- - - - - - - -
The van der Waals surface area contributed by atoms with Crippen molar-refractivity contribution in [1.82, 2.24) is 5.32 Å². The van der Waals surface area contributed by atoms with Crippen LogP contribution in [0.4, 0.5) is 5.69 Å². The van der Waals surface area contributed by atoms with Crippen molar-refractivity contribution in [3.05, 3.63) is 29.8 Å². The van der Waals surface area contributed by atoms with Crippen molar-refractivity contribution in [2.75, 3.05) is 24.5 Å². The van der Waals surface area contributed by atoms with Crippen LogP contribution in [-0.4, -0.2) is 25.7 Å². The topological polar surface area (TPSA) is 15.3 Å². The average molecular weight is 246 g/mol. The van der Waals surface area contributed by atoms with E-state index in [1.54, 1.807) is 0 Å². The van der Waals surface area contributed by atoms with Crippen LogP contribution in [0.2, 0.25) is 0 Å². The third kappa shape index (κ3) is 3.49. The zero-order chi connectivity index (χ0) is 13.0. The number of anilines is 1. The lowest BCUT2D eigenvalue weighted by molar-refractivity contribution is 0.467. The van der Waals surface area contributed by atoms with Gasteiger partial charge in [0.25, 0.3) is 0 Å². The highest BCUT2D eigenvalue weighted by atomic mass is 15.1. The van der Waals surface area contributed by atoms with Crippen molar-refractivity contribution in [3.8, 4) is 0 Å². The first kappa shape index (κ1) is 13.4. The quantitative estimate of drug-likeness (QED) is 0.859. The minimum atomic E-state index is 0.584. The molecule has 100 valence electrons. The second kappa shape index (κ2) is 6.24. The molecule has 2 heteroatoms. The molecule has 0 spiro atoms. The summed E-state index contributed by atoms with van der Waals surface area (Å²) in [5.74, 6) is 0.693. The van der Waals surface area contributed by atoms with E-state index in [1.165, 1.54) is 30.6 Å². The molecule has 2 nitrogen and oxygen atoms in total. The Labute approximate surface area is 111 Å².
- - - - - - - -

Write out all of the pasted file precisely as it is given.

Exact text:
The van der Waals surface area contributed by atoms with Crippen molar-refractivity contribution in [1.82, 2.24) is 5.32 Å². The van der Waals surface area contributed by atoms with Crippen LogP contribution in [0.4, 0.5) is 5.69 Å². The van der Waals surface area contributed by atoms with Crippen molar-refractivity contribution in [3.05, 3.63) is 29.8 Å². The van der Waals surface area contributed by atoms with Crippen molar-refractivity contribution in [2.75, 3.05) is 24.5 Å². The van der Waals surface area contributed by atoms with Crippen LogP contribution in [-0.4, -0.2) is 25.7 Å². The topological polar surface area (TPSA) is 15.3 Å². The average molecular weight is 246 g/mol. The van der Waals surface area contributed by atoms with E-state index in [1.54, 1.807) is 0 Å². The van der Waals surface area contributed by atoms with Crippen LogP contribution in [0.2, 0.25) is 0 Å². The third kappa shape index (κ3) is 3.49. The zero-order chi connectivity index (χ0) is 13.0. The number of anilines is 1. The lowest BCUT2D eigenvalue weighted by molar-refractivity contribution is 0.467. The van der Waals surface area contributed by atoms with Gasteiger partial charge in [0.25, 0.3) is 0 Å². The highest BCUT2D eigenvalue weighted by atomic mass is 15.1. The van der Waals surface area contributed by atoms with Crippen molar-refractivity contribution in [3.8, 4) is 0 Å². The first kappa shape index (κ1) is 13.4. The quantitative estimate of drug-likeness (QED) is 0.859. The minimum atomic E-state index is 0.584. The molecule has 100 valence electrons. The second kappa shape index (κ2) is 6.24. The molecule has 2 heteroatoms. The molecule has 0 spiro atoms. The summed E-state index contributed by atoms with van der Waals surface area (Å²) in [5.74, 6) is 0.693. The van der Waals surface area contributed by atoms with E-state index in [1.165, 1.54) is 30.6 Å². The molecule has 2 nitrogen and oxygen atoms in total. The Labute approximate surface area is 111 Å².